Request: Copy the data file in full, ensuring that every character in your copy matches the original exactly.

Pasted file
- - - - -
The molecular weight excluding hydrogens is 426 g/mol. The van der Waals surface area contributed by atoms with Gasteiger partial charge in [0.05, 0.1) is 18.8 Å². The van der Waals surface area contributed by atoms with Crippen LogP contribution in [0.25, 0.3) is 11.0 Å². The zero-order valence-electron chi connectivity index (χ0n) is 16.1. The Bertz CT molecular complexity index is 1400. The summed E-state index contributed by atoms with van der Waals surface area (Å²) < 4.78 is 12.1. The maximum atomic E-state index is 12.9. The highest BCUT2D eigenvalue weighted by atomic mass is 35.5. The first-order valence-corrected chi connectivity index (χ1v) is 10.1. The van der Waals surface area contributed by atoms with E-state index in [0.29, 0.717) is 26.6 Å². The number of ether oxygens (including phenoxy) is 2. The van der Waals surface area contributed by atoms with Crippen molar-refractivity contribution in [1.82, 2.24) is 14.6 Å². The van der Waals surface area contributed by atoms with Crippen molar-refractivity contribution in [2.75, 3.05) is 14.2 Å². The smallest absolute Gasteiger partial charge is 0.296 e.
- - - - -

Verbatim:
The molecular weight excluding hydrogens is 426 g/mol. The van der Waals surface area contributed by atoms with Gasteiger partial charge in [0.05, 0.1) is 18.8 Å². The van der Waals surface area contributed by atoms with Crippen LogP contribution in [0.25, 0.3) is 11.0 Å². The zero-order valence-electron chi connectivity index (χ0n) is 16.1. The Bertz CT molecular complexity index is 1400. The summed E-state index contributed by atoms with van der Waals surface area (Å²) < 4.78 is 12.1. The maximum atomic E-state index is 12.9. The highest BCUT2D eigenvalue weighted by atomic mass is 35.5. The first-order valence-corrected chi connectivity index (χ1v) is 10.1. The van der Waals surface area contributed by atoms with E-state index in [0.29, 0.717) is 26.6 Å². The number of ether oxygens (including phenoxy) is 2. The van der Waals surface area contributed by atoms with Crippen molar-refractivity contribution in [1.82, 2.24) is 14.6 Å². The van der Waals surface area contributed by atoms with Crippen molar-refractivity contribution in [2.75, 3.05) is 14.2 Å². The smallest absolute Gasteiger partial charge is 0.296 e.